In northwestern Venezuela, where the Catatumbo River meets Lake Maracaibo, a unique natural spectacle in the world can be seen almost every night.
The phenomenon is known as the “Catatumbo Everlasting Lightning Storm”, the “river of fire in the sky”, the “Maracaibo Lighthouse” or the “eternal lightning in Catatumbo”.
The storm is not an odd fierce strike here and there. Oh no! It occurs on average 260 nights a year and up to 280 times per hour. It rages on for up to 10 hours each night. That’s an earth-shattering 1.2 million lightning bolts per year. No wonder the Catatumbo Lightning also gets known as ‘the everlasting storm’ and ‘The Beacon of Maracaibo’.
The persistent flashes of the lightning are so strong that they are clearly visible from 250 miles (400 kilometres) away. And because the storm lasts for up to ten hours a night, there is almost near constant illumination of Lake Maracaibo and the surrounding areas. In the past, colonial soldiers have also been known to use these bright flashes of light for their navigation.
Researchers are not really sure what causes so much lightning at the mouth of Catatumbo River. One theory is that the methane from the oilfields below the lake increases the conductivity of the surface of the water. The methane gas gets carried into the atmosphere by the strong winds blowing in from the Andes Mountains located nearby. Another theory suggests that uranium deposits in the bedrock attract more lightning bolts. Neither one of the theories has been confirmed so far. So as of now, the reason behind these lightning strikes has been credited to a powerful composition of topography and wind patterns.
One surprising element with these consistent lightning bolts is the prominent absence of accompanying thunder. Some people are of the belief that Catatumbo lightning does not cause thunder, this is actually a myth. The reason behind the absence of audio is due to the fact that the storm occurs almost 30-60 miles (50-100 kilometres) away from the witnesses. Science says it is next to impossible to hear thunder if you are located 15 miles (25 kilometres) or more away from the lightning bolt. So that explains it!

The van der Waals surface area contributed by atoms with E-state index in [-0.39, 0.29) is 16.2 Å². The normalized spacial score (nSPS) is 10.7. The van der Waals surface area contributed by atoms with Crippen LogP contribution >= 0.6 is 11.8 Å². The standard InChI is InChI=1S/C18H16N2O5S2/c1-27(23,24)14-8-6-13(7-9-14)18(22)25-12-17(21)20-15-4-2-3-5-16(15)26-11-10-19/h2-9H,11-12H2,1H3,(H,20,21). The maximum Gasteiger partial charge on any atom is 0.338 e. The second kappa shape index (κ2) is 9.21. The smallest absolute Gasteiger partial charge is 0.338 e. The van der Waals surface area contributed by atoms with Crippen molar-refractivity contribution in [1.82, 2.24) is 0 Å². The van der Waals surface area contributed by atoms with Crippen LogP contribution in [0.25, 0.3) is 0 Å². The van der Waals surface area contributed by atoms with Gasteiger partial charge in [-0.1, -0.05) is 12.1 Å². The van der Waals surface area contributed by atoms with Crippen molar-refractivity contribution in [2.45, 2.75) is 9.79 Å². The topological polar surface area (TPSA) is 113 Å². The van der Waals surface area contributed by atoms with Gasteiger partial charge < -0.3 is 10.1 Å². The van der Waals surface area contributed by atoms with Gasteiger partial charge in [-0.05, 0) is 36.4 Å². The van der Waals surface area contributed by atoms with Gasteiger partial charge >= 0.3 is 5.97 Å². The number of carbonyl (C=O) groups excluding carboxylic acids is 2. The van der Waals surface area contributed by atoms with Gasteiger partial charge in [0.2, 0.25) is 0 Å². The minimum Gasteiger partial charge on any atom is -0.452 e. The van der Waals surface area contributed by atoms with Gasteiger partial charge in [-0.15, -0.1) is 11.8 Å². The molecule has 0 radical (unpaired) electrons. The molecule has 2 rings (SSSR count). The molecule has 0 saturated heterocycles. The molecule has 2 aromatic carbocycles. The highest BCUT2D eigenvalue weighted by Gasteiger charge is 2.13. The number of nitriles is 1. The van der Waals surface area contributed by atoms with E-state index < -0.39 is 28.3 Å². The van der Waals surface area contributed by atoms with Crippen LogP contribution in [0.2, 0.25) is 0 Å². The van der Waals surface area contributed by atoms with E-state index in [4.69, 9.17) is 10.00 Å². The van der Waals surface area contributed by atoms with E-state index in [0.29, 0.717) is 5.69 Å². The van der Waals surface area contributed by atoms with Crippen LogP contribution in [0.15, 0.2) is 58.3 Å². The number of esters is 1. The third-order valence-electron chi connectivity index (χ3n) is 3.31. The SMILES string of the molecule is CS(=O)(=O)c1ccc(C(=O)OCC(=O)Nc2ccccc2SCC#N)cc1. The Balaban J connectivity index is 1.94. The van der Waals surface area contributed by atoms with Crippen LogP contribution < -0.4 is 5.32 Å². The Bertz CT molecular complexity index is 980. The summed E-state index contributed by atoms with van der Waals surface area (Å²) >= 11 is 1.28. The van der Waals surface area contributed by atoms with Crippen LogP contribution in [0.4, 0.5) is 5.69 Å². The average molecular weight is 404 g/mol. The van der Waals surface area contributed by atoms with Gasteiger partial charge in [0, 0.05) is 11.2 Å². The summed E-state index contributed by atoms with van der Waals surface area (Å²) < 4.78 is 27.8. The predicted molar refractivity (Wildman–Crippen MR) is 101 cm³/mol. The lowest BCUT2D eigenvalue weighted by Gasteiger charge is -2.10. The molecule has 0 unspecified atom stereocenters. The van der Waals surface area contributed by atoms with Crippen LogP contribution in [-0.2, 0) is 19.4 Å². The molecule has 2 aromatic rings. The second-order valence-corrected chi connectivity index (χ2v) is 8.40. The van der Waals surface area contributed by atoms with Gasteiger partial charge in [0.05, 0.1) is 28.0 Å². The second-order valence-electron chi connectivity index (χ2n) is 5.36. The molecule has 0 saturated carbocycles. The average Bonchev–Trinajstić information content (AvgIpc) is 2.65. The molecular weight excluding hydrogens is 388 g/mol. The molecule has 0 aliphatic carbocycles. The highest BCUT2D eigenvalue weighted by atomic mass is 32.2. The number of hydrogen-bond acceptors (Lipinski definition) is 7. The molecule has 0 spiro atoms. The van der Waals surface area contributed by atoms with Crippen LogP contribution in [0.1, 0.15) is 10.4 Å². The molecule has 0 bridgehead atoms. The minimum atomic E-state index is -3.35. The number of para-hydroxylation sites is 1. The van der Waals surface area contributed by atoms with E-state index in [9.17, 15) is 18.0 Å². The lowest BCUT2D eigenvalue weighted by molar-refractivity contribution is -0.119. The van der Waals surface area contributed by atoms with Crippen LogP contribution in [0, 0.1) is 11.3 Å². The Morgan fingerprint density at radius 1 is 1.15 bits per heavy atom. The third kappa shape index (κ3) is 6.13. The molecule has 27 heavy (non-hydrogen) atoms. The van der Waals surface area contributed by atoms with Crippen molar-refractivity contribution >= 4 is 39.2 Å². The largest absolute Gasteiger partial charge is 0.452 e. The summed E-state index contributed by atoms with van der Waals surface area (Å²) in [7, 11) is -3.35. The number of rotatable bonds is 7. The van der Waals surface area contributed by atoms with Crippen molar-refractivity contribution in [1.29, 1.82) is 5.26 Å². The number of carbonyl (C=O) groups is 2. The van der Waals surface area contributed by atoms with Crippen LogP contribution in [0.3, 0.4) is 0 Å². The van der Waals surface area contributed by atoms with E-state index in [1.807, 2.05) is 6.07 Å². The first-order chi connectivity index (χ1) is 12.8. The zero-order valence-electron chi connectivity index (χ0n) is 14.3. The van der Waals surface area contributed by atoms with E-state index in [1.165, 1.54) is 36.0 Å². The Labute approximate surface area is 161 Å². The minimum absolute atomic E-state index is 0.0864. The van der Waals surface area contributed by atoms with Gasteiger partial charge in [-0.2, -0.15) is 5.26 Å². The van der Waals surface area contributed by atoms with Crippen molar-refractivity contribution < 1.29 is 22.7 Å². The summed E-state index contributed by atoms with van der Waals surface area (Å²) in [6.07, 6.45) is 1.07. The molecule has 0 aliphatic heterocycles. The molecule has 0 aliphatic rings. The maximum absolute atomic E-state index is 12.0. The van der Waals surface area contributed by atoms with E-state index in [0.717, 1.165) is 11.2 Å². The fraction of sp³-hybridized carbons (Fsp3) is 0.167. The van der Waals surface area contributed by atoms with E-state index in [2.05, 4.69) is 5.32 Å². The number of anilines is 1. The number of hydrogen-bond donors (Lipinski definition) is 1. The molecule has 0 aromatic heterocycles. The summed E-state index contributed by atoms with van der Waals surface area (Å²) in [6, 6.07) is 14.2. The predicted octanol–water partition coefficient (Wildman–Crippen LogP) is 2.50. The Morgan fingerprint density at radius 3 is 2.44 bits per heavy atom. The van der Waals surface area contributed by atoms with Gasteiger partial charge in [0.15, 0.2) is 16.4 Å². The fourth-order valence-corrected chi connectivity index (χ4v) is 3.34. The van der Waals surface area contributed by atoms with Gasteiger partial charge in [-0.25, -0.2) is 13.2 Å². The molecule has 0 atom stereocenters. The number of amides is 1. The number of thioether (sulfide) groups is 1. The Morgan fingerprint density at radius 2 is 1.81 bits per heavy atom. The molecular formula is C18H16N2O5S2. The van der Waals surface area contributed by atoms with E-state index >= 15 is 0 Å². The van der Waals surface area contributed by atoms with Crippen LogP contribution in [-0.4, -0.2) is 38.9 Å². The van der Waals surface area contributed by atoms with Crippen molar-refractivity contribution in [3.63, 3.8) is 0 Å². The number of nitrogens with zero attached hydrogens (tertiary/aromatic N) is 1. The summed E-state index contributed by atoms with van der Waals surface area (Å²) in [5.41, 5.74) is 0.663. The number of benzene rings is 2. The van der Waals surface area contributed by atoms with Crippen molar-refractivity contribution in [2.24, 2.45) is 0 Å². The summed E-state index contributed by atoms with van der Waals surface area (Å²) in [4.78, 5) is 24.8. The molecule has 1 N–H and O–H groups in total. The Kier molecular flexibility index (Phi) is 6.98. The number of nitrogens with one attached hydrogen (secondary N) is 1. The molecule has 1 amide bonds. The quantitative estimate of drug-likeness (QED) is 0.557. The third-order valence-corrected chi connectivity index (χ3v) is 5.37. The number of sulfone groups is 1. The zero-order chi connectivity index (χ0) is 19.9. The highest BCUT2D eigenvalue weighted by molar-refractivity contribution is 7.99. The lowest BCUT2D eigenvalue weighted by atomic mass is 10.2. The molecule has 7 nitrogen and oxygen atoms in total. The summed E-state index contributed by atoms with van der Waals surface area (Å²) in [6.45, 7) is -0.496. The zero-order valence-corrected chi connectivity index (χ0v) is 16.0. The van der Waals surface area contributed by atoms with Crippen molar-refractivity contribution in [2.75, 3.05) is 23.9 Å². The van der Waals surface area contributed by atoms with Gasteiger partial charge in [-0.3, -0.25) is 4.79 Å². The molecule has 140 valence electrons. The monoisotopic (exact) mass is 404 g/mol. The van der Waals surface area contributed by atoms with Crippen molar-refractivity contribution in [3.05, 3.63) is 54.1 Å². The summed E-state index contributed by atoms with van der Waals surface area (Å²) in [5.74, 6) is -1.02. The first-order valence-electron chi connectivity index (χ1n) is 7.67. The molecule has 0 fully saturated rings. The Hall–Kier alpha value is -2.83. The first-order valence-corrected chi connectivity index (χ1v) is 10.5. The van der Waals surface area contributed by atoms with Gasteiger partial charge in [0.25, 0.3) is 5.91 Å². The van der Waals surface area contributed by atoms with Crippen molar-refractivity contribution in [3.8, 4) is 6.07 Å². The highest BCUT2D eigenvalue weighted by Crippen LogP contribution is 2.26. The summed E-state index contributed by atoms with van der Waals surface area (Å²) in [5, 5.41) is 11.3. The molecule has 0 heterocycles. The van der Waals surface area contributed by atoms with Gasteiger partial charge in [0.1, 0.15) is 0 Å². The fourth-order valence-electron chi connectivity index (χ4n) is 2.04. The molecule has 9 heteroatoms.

The Catatumbo lightning also finds a mention in the history of Venezuela. A poem called ‘The Dragontea’ written by a Spanish poet in 1597 narrates how Sir Francis Drake’s 1595 attempt to capture Maracaibo failed because of Catatumbo lightning. His attempts to launch a clandestine raid and the subsequent attack were defeated when the ceaseless lightning illuminated the lake at night.
In the year 2014, The Guinness Organization delivered the certification that recognizes Catatumbo Lightning as a unique meteorological phenomenon. Due to its unique potentialities, the Venezuelan Government is trying to catalogue the Catatumbo Lightning as a UNESCO World Heritage Site. This would make it the first-ever natural phenomena to be included in the list.
Visit the nearby villages of Ologa or Congo Mirador to witness this natural wonder. Tours to the Catatumbo Lightning run from Mérida, a lively town at the foot of the Andes. The lightning is at its most spectacular at the height of the wet season around October, which is perfect timing if you also want to visit Venezuela’s number-one attraction, Angel Falls in Canaima National Park. Both attractions are utterly spectacular in the wet season, and should be on every travellers’ bucket list.